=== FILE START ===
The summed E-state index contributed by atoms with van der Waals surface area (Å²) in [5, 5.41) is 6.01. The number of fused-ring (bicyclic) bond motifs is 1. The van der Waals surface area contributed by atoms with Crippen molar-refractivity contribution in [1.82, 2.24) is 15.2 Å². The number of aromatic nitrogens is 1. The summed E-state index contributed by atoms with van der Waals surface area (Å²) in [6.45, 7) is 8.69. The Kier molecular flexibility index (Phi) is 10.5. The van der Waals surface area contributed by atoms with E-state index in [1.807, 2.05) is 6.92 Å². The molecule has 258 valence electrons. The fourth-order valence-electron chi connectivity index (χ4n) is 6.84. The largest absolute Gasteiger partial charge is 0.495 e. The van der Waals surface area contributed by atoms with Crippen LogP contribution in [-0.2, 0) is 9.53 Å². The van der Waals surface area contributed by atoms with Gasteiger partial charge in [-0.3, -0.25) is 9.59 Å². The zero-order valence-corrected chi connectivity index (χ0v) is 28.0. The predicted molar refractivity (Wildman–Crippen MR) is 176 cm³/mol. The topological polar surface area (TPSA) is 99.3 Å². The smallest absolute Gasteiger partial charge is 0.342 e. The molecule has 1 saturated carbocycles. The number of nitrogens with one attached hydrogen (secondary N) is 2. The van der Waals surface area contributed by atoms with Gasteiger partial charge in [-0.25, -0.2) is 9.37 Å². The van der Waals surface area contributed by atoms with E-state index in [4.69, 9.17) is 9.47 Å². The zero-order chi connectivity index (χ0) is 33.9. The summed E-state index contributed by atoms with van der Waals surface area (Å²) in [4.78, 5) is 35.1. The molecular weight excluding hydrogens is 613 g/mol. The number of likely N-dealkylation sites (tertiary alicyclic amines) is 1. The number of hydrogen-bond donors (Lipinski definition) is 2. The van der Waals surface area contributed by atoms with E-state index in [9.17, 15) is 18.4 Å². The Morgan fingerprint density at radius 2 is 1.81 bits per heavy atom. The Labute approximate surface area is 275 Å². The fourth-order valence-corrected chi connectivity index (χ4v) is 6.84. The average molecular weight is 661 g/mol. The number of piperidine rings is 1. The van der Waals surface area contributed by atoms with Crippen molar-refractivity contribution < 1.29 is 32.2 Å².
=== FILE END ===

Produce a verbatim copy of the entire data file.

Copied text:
The summed E-state index contributed by atoms with van der Waals surface area (Å²) in [5, 5.41) is 6.01. The number of fused-ring (bicyclic) bond motifs is 1. The van der Waals surface area contributed by atoms with Crippen molar-refractivity contribution in [1.82, 2.24) is 15.2 Å². The number of aromatic nitrogens is 1. The summed E-state index contributed by atoms with van der Waals surface area (Å²) in [6.45, 7) is 8.69. The Kier molecular flexibility index (Phi) is 10.5. The van der Waals surface area contributed by atoms with E-state index in [1.807, 2.05) is 6.92 Å². The molecule has 258 valence electrons. The fourth-order valence-electron chi connectivity index (χ4n) is 6.84. The largest absolute Gasteiger partial charge is 0.495 e. The van der Waals surface area contributed by atoms with Crippen LogP contribution in [-0.2, 0) is 9.53 Å². The van der Waals surface area contributed by atoms with Gasteiger partial charge in [-0.3, -0.25) is 9.59 Å². The zero-order valence-corrected chi connectivity index (χ0v) is 28.0. The predicted molar refractivity (Wildman–Crippen MR) is 176 cm³/mol. The topological polar surface area (TPSA) is 99.3 Å². The smallest absolute Gasteiger partial charge is 0.342 e. The molecule has 1 saturated carbocycles. The number of nitrogens with one attached hydrogen (secondary N) is 2. The van der Waals surface area contributed by atoms with Gasteiger partial charge in [-0.25, -0.2) is 9.37 Å². The van der Waals surface area contributed by atoms with E-state index in [4.69, 9.17) is 9.47 Å². The zero-order chi connectivity index (χ0) is 33.9. The summed E-state index contributed by atoms with van der Waals surface area (Å²) in [4.78, 5) is 35.1. The molecular weight excluding hydrogens is 613 g/mol. The number of likely N-dealkylation sites (tertiary alicyclic amines) is 1. The number of hydrogen-bond donors (Lipinski definition) is 2. The van der Waals surface area contributed by atoms with E-state index in [9.17, 15) is 18.4 Å². The Morgan fingerprint density at radius 2 is 1.81 bits per heavy atom. The Labute approximate surface area is 275 Å². The fourth-order valence-corrected chi connectivity index (χ4v) is 6.84. The average molecular weight is 661 g/mol. The number of piperidine rings is 1. The van der Waals surface area contributed by atoms with Crippen molar-refractivity contribution < 1.29 is 32.2 Å².